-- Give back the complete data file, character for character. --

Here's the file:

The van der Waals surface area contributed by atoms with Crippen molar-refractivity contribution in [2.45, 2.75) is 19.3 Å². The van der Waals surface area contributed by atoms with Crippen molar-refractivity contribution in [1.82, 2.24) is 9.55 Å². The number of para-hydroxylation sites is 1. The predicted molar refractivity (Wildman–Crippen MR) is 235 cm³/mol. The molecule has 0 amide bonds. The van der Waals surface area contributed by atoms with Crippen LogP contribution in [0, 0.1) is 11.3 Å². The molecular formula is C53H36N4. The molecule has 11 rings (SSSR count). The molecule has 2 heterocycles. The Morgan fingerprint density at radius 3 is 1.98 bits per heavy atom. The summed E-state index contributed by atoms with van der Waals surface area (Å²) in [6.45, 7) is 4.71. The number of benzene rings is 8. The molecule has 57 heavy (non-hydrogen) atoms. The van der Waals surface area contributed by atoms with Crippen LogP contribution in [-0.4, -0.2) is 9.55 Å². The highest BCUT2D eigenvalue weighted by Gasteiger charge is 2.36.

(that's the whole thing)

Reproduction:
The van der Waals surface area contributed by atoms with Crippen molar-refractivity contribution in [2.45, 2.75) is 19.3 Å². The van der Waals surface area contributed by atoms with Crippen molar-refractivity contribution in [1.82, 2.24) is 9.55 Å². The number of para-hydroxylation sites is 1. The predicted molar refractivity (Wildman–Crippen MR) is 235 cm³/mol. The molecule has 0 amide bonds. The van der Waals surface area contributed by atoms with Crippen LogP contribution in [0, 0.1) is 11.3 Å². The molecular formula is C53H36N4. The molecule has 11 rings (SSSR count). The molecule has 2 heterocycles. The Morgan fingerprint density at radius 3 is 1.98 bits per heavy atom. The summed E-state index contributed by atoms with van der Waals surface area (Å²) in [6.45, 7) is 4.71. The number of benzene rings is 8. The molecule has 57 heavy (non-hydrogen) atoms. The van der Waals surface area contributed by atoms with Crippen LogP contribution in [-0.4, -0.2) is 9.55 Å². The highest BCUT2D eigenvalue weighted by Gasteiger charge is 2.36.